“I still remember the horror of the Jews who were able to look down at the corpses in the pit for the first time up at the edge of the pit. Many Jews screamed out loud in shock. You can’t imagine what nerve it took to do this dirty work down there. “

More on the subject:

SS murderer in court: “It was the order that the Jewish population should be totally exterminated” By Marc von Lüpke

The mass murderers as unfortunate victims: there is hardly a more heinous way to ridicule the dead.

The perpetrators’ racist worldview remained powerful even after 1945 – the “long process of covering up almost all traces” began, which could have contributed to an investigation into the war crime of Babyn Yar, according to historian Wolfram Wette.

In the follow-up trials in Nuremberg in 1947/48, three high-ranking Nazi criminals (Paul Blobel, Otto Rasch and Waldemar von Radetzky) were brought to justice for their responsibility for the massacre;

SS officer Blobel was executed on June 7, 1951.

From the ranks of the Wehrmacht also involved in the massacre, however, no legal action was taken, as historian Franziska Davies emphasizes.

“Babyn Yar, isn’t that a city in Mongolia?”

Most of the members of the Sonderkommandos and, according to Davies, at least 700 men in the task forces who were involved in the mass murders remained unpunished.

It was not until 1967/68 that ten members of Sonderkommando 4a were tried in the so-called Callsen trial in Darmstadt.

Three defendants were acquitted, the others were sentenced to prison terms of between 4 and 15 years for complicity in murder, but not for murder.

“The inadequate legal processing of Babyn Jar is unworthy of a constitutional state,” says Hans Brehm.

Just as unacceptable as the fact that hardly anyone in Germany still knows about the massacre.

The lawyer interviewed 100 people around him – only a few could associate anything with the term.

“Babyn Yar, isn’t that a city in Mongolia?”

“People don’t care, even acquaintances and relatives show me a bird,” says Brehm.

What only encourages him even more: Now he is doing everything possible to have the 99-year-old Herbert W. indicted.

The SS man was once a member of Sonderkommando 4a of SS Einsatzgruppe C – and at the time of the massacre he said he was in Kiev.

North Hesse regularly took off the German sports badge up to the old age of 95, as reported in the regional press.

Then it became quiet about the sprightly pensioner: Together with two other SS men, W. had gotten into the crosshairs of the judiciary.

He claimed he was just a paramedic

As early as 2014, the Jewish Simon Wiesenthal Center submitted a list of the names of around 80 members of Einsatzgruppen A to D to the federal government, including alleged perpetrators of Babyn Yar.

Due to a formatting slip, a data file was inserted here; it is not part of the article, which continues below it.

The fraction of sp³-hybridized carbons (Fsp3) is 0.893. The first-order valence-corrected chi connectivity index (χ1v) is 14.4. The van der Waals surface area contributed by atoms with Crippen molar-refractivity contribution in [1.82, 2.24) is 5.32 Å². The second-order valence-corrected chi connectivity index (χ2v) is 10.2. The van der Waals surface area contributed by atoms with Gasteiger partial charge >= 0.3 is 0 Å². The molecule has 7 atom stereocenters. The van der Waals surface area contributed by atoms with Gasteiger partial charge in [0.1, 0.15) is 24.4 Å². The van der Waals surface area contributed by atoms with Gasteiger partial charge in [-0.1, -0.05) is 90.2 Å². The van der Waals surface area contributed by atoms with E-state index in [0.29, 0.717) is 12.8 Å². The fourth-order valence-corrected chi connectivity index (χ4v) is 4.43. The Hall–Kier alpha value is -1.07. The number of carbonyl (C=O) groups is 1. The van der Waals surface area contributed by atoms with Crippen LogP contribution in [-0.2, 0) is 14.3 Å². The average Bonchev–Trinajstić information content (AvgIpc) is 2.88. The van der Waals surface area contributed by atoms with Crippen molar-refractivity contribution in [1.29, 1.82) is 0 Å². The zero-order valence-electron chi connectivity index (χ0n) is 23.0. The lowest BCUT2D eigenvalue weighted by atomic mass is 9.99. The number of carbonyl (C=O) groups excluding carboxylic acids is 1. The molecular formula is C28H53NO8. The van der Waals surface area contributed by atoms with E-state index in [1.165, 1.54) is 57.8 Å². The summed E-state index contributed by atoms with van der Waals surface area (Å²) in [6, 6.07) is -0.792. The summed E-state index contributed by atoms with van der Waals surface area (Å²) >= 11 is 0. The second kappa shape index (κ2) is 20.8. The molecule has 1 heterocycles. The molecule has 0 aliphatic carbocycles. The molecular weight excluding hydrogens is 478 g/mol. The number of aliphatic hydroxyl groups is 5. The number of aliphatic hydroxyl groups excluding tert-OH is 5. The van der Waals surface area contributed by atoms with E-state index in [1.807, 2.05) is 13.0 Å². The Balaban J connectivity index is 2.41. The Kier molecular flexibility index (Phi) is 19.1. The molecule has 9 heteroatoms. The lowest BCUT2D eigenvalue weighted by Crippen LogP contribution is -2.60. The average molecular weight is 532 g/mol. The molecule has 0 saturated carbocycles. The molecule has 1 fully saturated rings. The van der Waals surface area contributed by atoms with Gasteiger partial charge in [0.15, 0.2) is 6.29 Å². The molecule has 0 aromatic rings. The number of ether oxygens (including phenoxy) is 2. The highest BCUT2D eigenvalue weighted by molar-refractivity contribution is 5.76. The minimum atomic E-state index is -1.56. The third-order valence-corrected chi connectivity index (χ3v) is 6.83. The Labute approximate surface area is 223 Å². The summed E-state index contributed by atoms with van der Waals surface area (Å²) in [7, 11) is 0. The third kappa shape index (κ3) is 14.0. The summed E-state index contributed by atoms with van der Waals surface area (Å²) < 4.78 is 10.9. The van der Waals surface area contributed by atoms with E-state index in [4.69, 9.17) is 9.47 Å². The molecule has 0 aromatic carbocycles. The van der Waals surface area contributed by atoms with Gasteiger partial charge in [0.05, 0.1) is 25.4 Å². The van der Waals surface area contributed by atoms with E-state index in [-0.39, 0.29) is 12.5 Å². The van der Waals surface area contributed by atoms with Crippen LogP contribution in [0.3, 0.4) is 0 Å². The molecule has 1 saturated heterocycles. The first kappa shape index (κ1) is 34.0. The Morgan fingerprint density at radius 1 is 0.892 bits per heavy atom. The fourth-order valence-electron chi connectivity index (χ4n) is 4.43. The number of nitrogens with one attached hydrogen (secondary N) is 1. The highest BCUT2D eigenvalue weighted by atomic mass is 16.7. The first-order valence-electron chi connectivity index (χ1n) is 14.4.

In 2017, the central office of the state justice administrations for the investigation of National Socialist crimes in Ludwigsburg initiated an investigation, after which the public prosecutor’s office in Kassel took over.

But she stopped her investigation against Herbert W. in March 2020.

There is no concrete evidence that the accused was involved, it said.

W. had protested to the “Hessische / Niedersächsische Allgemeine” that he had not killed anyone.

He was only a paramedic.

“Why do you need paramedics in a massacre?” Asks Hans Brehm and laughs bitterly.

He now wants to have the proceedings against W. reopened: “The victims have a right to have things investigated to the extent necessary.”

“We go crazy from being aware of what happened”

But legal investigations against very old suspected Nazi criminals are mostly extremely laborious – and accordingly unpopular.

Brehm sees only one chance to reopen the Herbert W. case: a Babyn-Jar victim descendant must make a legal interest credible and lodge a complaint against the termination of the investigation.

There are still descendants who could bring Brehm to this step: On September 21, the lawyer traveled to Kiev to contact the families of the victims of Babyn Yar.

So it is quite possible that the German judiciary will have to deal with the massacre again – that monstrous war crime about which a resident of Kiev wrote in horror on October 2, 1941:

“Has there ever been anything like this in human history?

… You can’t write, you can’t try to understand, because awareness of what happened makes us crazy.

… cursed century, cursed, terrible time! “